Case for the prosecution: misconduct chief leads crackdown on bankers
Derville Rowland's first jury trial as a junior barrister in London was defending an alleged car thief.
Her client was acquitted. Accused by the prosecution of being the driver of the stolen car, Rowland's client was, in fact, the passenger.
It was Rowland's first win and the formative experience opened the young lawyer's eyes to the intricate realm of legal proofs and loopholes.
Now the Mayo native is the director general of financial conduct at the Central Bank, responsible for the supervision of more than 10,000 firms including Ireland's persistently errant banks - reeling from a €1bn tracker mortgage scandal that has decimated public trust in financial institutions.
The white-collar lawyer is responsible for overseeing consumer protection, securities and markets supervision and enforcement at the Central Bank whose own role in the tracker and wider consumer protection scandals has not escaped scrutiny - or criticism.
Earlier this week, an Oireachtas committee recommended that the Central Bank should be stripped of its responsibility to protect insurance customers because it creates a conflict of interest in its mandate.
The cross-party Business Committee said that the government should "examine the feasibility" of transferring the bank's consumer protection role in the insurance sector to another body.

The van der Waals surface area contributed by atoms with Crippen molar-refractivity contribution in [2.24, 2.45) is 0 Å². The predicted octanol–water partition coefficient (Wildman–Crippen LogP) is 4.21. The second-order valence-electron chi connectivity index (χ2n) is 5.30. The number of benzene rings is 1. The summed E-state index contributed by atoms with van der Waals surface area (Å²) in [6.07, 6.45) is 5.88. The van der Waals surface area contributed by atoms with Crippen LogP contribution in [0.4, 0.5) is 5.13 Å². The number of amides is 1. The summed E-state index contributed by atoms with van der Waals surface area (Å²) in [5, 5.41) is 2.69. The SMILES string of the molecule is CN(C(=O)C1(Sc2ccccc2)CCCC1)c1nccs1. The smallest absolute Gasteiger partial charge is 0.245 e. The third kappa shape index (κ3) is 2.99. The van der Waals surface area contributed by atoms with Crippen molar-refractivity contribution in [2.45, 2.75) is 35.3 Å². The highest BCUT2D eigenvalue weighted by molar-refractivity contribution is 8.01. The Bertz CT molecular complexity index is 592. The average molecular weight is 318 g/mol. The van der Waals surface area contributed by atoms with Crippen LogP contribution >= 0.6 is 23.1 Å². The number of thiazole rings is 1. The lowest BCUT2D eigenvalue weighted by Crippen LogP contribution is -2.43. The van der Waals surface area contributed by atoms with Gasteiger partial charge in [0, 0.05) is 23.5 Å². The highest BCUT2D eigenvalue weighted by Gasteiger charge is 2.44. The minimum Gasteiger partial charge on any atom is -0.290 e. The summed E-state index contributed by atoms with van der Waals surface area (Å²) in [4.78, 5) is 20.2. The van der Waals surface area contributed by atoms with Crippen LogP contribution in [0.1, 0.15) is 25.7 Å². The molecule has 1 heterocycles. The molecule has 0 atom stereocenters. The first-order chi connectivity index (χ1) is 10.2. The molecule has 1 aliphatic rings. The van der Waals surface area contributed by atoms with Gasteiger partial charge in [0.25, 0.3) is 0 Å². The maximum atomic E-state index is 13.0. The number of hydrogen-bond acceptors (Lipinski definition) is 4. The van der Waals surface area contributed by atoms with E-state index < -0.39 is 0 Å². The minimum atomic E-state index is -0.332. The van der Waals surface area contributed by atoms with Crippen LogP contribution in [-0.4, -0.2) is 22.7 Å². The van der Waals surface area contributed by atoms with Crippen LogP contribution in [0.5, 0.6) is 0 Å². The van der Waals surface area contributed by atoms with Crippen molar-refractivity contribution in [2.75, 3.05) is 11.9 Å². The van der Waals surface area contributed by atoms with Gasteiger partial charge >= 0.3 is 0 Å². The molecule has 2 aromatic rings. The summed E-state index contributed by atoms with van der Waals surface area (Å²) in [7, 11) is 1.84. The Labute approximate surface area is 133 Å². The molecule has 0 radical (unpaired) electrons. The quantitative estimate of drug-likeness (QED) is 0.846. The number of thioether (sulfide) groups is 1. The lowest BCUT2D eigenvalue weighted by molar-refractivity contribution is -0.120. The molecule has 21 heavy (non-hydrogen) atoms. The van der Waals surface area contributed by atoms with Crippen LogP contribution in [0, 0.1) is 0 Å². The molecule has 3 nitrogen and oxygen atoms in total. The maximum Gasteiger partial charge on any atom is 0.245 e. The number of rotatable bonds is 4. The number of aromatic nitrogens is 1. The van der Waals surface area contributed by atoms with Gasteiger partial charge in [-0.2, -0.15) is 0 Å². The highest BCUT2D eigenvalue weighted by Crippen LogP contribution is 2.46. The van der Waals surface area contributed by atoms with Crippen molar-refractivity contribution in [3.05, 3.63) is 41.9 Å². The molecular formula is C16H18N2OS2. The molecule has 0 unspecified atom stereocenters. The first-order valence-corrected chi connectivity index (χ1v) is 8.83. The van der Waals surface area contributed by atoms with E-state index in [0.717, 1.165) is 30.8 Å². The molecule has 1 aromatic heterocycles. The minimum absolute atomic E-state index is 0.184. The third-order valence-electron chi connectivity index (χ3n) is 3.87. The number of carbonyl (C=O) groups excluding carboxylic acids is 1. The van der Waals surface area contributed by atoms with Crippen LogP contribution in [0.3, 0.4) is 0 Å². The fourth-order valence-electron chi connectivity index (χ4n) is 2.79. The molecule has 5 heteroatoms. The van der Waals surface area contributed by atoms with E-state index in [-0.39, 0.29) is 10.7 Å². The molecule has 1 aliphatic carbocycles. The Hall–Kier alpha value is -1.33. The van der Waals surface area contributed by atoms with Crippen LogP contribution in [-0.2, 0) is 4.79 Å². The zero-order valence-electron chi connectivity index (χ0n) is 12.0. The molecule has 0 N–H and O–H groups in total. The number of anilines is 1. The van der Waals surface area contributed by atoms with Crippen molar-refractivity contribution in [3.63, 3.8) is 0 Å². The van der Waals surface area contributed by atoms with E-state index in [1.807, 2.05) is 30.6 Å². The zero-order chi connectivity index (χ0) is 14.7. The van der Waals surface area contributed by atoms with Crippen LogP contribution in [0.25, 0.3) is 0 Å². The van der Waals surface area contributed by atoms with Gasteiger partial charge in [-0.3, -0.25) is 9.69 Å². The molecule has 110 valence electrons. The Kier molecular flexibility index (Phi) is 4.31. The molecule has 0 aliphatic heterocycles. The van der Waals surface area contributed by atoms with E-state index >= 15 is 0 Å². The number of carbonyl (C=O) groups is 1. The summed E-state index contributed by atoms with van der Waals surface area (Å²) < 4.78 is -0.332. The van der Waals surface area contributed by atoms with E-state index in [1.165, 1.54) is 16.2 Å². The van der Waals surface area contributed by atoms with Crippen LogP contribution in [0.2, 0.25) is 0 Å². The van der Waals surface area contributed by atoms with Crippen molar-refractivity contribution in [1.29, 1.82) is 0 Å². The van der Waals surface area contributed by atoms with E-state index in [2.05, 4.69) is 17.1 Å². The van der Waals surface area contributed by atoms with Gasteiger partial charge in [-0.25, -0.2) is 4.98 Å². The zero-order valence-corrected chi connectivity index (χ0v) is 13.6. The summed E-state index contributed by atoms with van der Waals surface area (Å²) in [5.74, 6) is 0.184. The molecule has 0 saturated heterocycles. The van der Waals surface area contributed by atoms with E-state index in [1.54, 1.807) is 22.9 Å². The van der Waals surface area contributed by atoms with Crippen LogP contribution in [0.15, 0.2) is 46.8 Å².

The Central Bank faced similar calls to be stripped of its consumer protection role after an initial, lacklustre investigation of the tracker mortgage scandal, now - save the prospect of enforcement proceedings, including potential criminal prosecutions - drawing to an unedifying close.
By any stretch, the tracker controversy is the biggest overcharging scandal in the history of the State.
In December 2016, Central Bank governor Philip Lane said 10,000 mortgage holders would have their tracker mortgages restored and secure compensation.
Now, it is close to 40,000 customers. This quantum leap in tracker victims comes after a painstaking review of two million mortgages and threats by Finance Minister Paschal Donohoe last year that he would veto the appointment of banks' board members, hike the bank levy, stymie discussions on lifting the €500,000 salary cap and otherwise hold bankers personally responsible unless they lived up to their commitments on tracker mortgages.